Perhaps that could explain Rothbard's horrific view of child ownership. He knew on some level that the imposition of the Austrian Just Economy based on the gold standard would result in Malthusian conditions, so he created the right to starve your own children to death because he recognized that many adults under his system might not have the ability to earn enough gold in exchange for their labor to keep both themselves and their children alive.

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    1. I have to say I don't think Austrians adhere to the gold standard because they favour Malthusian policies.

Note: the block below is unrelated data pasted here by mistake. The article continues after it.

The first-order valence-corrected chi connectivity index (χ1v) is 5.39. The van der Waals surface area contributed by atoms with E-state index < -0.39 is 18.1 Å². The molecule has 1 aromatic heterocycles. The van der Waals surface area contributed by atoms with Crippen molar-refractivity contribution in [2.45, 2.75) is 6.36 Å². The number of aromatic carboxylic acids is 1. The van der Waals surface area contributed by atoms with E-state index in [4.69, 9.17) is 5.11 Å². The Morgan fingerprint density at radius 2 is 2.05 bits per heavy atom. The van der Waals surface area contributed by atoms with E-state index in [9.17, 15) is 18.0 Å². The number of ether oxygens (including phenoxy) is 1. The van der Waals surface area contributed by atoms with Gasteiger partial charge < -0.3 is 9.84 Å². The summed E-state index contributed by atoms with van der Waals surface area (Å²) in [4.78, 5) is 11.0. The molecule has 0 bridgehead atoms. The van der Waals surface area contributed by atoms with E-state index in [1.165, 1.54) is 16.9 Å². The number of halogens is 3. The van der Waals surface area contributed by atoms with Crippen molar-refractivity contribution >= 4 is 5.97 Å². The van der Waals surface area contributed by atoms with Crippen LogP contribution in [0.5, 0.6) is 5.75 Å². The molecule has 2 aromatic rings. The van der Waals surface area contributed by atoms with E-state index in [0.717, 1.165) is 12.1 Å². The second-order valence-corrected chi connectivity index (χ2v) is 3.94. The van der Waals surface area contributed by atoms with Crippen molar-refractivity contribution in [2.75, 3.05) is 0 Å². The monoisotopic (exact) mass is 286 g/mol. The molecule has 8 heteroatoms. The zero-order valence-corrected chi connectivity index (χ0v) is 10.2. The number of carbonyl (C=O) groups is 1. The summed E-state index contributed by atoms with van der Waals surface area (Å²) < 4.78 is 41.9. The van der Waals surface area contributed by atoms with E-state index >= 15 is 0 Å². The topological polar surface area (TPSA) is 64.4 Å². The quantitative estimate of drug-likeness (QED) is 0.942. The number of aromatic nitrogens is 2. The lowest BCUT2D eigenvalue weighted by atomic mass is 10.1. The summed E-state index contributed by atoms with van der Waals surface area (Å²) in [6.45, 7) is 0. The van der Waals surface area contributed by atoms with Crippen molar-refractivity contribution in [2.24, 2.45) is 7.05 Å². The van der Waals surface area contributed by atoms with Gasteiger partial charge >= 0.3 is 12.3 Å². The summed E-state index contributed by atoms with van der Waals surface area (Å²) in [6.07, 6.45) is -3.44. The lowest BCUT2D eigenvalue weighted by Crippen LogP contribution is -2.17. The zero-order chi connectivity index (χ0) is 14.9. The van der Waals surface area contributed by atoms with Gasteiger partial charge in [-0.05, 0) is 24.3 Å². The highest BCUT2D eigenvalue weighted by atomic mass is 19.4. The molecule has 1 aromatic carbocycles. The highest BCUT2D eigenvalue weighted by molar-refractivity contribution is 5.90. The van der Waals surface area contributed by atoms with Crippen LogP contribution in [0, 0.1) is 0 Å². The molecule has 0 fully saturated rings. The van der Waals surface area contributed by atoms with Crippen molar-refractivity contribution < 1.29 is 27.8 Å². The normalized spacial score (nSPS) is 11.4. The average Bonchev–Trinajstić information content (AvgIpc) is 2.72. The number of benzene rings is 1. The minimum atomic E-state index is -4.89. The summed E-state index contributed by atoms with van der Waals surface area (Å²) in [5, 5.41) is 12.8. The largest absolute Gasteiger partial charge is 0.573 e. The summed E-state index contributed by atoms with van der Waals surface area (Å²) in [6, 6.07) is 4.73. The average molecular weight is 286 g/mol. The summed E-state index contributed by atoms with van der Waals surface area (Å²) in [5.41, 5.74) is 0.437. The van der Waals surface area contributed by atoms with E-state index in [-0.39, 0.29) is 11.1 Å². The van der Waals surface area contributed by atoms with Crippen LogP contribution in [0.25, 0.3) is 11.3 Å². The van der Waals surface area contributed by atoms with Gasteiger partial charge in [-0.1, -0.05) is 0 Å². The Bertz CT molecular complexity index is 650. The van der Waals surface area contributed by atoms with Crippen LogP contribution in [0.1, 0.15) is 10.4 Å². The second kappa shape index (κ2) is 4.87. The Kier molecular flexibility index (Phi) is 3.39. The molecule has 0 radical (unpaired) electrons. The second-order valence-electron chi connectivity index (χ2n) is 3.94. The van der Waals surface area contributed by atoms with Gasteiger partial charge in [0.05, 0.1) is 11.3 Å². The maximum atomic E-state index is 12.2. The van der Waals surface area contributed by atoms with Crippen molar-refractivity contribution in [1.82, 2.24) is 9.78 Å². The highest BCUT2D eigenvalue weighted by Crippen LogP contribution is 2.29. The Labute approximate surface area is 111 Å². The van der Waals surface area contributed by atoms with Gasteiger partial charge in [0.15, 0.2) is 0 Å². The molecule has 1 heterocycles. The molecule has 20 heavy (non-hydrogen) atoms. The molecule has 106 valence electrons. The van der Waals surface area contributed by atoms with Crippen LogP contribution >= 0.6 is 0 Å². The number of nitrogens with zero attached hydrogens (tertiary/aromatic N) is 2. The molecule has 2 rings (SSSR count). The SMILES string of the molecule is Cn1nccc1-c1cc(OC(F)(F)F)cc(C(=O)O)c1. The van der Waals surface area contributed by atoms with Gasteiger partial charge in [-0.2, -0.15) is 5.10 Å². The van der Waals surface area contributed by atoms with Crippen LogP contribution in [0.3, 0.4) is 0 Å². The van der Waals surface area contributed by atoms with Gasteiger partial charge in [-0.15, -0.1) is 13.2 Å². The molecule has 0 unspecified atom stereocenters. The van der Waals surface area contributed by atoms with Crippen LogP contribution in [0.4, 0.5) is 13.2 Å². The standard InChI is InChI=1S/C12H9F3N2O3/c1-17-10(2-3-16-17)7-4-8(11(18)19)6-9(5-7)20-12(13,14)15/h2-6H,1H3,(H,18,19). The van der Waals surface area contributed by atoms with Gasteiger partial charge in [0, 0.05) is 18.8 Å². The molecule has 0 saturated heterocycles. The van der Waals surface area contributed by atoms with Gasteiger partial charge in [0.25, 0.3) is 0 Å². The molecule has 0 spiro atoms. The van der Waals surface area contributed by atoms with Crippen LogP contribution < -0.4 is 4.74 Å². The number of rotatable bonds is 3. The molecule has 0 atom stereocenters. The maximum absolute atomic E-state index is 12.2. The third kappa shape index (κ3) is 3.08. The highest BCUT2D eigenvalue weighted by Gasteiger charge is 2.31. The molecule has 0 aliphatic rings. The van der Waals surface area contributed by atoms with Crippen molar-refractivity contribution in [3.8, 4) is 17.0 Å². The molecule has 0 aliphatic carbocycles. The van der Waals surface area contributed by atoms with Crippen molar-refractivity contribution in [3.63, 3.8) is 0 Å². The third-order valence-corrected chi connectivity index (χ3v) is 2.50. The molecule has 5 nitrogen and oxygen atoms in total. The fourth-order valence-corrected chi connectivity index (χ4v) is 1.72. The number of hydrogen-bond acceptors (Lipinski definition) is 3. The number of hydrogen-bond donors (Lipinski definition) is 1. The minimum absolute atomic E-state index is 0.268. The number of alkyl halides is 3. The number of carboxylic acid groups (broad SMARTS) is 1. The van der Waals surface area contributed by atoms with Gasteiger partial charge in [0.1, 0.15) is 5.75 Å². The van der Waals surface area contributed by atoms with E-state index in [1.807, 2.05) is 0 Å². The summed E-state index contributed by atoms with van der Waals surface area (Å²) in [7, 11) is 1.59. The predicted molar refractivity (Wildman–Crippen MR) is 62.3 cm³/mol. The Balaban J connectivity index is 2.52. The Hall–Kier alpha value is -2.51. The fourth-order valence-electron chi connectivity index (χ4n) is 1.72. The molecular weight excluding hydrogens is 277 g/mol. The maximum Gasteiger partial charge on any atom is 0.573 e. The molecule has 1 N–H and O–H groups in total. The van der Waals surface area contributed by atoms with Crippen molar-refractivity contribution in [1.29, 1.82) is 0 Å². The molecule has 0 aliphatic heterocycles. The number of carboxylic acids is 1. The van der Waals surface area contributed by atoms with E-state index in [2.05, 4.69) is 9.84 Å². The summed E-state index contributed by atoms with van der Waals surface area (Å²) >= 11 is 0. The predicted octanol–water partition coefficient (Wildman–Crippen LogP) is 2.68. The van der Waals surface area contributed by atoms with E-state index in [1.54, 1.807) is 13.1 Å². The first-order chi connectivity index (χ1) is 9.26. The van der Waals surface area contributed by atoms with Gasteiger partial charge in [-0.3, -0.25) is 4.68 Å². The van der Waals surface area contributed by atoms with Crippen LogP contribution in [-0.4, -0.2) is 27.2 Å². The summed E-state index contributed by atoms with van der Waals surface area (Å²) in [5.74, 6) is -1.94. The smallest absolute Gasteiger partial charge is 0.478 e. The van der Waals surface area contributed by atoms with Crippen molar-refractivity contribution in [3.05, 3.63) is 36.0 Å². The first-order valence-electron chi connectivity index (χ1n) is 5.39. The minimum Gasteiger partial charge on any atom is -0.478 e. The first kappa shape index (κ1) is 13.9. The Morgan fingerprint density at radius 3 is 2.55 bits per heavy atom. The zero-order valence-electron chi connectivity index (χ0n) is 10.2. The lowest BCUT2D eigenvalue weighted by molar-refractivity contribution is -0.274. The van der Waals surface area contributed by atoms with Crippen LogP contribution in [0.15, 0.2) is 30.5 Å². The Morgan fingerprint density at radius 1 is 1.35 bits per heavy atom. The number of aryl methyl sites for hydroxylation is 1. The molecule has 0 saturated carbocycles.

But the British-induced famines in India in the late 19th century were real and horrific crimes, caused by their deluded laissez faire and free trade mentality.

      See Mike Davis, Late Victorian Holocausts: El Niño Famines and the Making of the Third World, Verso, London, 2001.

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    2. You might want to reconsider this, Lord Keynes. Even if Austrian economists disavow Malthusian goals, the enactment of the Austrian Just Economy could have that effect by, for example, starving the farm economy of the credit necessary to maintain current levels of food production because banks would no longer have the ability to practice fractional reserve lending.

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  11. This was a man who despised public education, saying it put the "ineducable masses" towards an institution which sedated them and did not interest them.